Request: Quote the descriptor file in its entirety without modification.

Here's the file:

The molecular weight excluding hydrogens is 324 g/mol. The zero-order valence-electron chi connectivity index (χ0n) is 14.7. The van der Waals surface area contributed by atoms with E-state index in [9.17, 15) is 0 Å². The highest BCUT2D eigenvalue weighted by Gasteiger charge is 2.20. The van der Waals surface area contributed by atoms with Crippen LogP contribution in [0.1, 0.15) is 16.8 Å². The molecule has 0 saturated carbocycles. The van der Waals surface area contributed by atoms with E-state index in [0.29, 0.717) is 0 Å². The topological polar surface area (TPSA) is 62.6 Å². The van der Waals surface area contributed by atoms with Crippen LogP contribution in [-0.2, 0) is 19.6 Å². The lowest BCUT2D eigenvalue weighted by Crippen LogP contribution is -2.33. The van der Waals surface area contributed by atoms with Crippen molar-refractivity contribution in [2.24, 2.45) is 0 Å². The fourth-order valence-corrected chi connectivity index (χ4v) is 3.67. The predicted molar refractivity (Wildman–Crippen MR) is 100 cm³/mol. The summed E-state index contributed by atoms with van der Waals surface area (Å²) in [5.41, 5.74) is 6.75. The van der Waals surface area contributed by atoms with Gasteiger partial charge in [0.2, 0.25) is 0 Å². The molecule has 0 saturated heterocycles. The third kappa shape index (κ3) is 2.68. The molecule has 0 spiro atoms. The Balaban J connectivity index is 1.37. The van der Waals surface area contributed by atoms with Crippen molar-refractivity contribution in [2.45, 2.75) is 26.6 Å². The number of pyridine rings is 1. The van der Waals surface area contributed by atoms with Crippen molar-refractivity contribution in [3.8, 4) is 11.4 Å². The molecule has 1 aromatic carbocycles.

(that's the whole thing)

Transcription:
The molecular weight excluding hydrogens is 324 g/mol. The zero-order valence-electron chi connectivity index (χ0n) is 14.7. The van der Waals surface area contributed by atoms with E-state index in [9.17, 15) is 0 Å². The highest BCUT2D eigenvalue weighted by Gasteiger charge is 2.20. The van der Waals surface area contributed by atoms with Crippen LogP contribution in [0.1, 0.15) is 16.8 Å². The molecule has 0 saturated carbocycles. The van der Waals surface area contributed by atoms with E-state index in [0.29, 0.717) is 0 Å². The topological polar surface area (TPSA) is 62.6 Å². The van der Waals surface area contributed by atoms with Crippen LogP contribution in [-0.2, 0) is 19.6 Å². The lowest BCUT2D eigenvalue weighted by Crippen LogP contribution is -2.33. The van der Waals surface area contributed by atoms with Crippen molar-refractivity contribution in [2.24, 2.45) is 0 Å². The fourth-order valence-corrected chi connectivity index (χ4v) is 3.67. The predicted molar refractivity (Wildman–Crippen MR) is 100 cm³/mol. The summed E-state index contributed by atoms with van der Waals surface area (Å²) in [5.41, 5.74) is 6.75. The van der Waals surface area contributed by atoms with Gasteiger partial charge in [0.2, 0.25) is 0 Å². The molecule has 0 saturated heterocycles. The third kappa shape index (κ3) is 2.68. The molecule has 0 spiro atoms. The Balaban J connectivity index is 1.37. The van der Waals surface area contributed by atoms with Crippen molar-refractivity contribution in [2.45, 2.75) is 26.6 Å². The number of pyridine rings is 1. The van der Waals surface area contributed by atoms with Crippen molar-refractivity contribution in [3.8, 4) is 11.4 Å². The molecule has 1 aromatic carbocycles.